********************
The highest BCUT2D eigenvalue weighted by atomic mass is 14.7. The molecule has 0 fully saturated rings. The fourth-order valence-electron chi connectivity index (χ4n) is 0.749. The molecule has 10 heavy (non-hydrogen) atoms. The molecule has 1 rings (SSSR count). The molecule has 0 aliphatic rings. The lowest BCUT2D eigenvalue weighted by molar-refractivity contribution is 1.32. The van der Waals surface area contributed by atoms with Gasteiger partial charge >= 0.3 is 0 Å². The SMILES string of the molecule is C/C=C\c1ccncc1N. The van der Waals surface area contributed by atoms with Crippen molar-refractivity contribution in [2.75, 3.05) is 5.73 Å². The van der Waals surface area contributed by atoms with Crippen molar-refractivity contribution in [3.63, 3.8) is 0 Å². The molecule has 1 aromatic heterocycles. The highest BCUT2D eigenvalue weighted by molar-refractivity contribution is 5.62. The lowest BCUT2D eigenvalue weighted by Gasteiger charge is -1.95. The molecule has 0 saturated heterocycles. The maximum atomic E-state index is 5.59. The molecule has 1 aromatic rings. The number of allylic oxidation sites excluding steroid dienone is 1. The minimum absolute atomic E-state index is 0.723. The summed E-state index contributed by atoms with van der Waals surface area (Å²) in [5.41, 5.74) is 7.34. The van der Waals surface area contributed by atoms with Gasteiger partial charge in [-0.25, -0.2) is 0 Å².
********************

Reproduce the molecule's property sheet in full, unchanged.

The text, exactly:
The highest BCUT2D eigenvalue weighted by atomic mass is 14.7. The molecule has 0 fully saturated rings. The fourth-order valence-electron chi connectivity index (χ4n) is 0.749. The molecule has 10 heavy (non-hydrogen) atoms. The molecule has 1 rings (SSSR count). The molecule has 0 aliphatic rings. The lowest BCUT2D eigenvalue weighted by molar-refractivity contribution is 1.32. The van der Waals surface area contributed by atoms with Gasteiger partial charge >= 0.3 is 0 Å². The SMILES string of the molecule is C/C=C\c1ccncc1N. The van der Waals surface area contributed by atoms with Crippen molar-refractivity contribution in [2.75, 3.05) is 5.73 Å². The van der Waals surface area contributed by atoms with Crippen molar-refractivity contribution in [3.63, 3.8) is 0 Å². The molecule has 1 aromatic heterocycles. The highest BCUT2D eigenvalue weighted by molar-refractivity contribution is 5.62. The lowest BCUT2D eigenvalue weighted by Gasteiger charge is -1.95. The molecule has 0 saturated heterocycles. The maximum atomic E-state index is 5.59. The molecule has 1 aromatic rings. The number of allylic oxidation sites excluding steroid dienone is 1. The minimum absolute atomic E-state index is 0.723. The summed E-state index contributed by atoms with van der Waals surface area (Å²) in [5.41, 5.74) is 7.34. The van der Waals surface area contributed by atoms with Gasteiger partial charge in [-0.25, -0.2) is 0 Å².